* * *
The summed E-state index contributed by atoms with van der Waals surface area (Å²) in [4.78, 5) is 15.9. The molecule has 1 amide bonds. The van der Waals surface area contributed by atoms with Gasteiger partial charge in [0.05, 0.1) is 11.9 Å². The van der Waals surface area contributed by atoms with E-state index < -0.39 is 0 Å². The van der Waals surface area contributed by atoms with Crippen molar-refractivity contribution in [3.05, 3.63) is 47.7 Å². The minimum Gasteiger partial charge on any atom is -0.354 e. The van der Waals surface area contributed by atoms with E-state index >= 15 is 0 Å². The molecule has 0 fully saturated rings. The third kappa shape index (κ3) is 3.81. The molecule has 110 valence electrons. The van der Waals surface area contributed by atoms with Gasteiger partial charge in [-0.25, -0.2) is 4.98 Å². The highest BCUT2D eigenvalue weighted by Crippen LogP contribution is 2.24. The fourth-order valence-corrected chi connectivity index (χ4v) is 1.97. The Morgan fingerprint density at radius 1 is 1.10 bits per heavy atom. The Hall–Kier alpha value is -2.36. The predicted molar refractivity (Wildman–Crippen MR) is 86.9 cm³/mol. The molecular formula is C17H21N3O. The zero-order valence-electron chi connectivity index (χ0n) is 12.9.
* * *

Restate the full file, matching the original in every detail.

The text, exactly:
The summed E-state index contributed by atoms with van der Waals surface area (Å²) in [4.78, 5) is 15.9. The molecule has 1 amide bonds. The van der Waals surface area contributed by atoms with Gasteiger partial charge in [0.05, 0.1) is 11.9 Å². The van der Waals surface area contributed by atoms with E-state index < -0.39 is 0 Å². The van der Waals surface area contributed by atoms with Crippen molar-refractivity contribution in [3.05, 3.63) is 47.7 Å². The minimum Gasteiger partial charge on any atom is -0.354 e. The van der Waals surface area contributed by atoms with E-state index >= 15 is 0 Å². The molecule has 0 fully saturated rings. The third kappa shape index (κ3) is 3.81. The molecule has 110 valence electrons. The van der Waals surface area contributed by atoms with Gasteiger partial charge in [-0.25, -0.2) is 4.98 Å². The highest BCUT2D eigenvalue weighted by Crippen LogP contribution is 2.24. The fourth-order valence-corrected chi connectivity index (χ4v) is 1.97. The Morgan fingerprint density at radius 1 is 1.10 bits per heavy atom. The Hall–Kier alpha value is -2.36. The predicted molar refractivity (Wildman–Crippen MR) is 86.9 cm³/mol. The molecular formula is C17H21N3O. The zero-order valence-electron chi connectivity index (χ0n) is 12.9.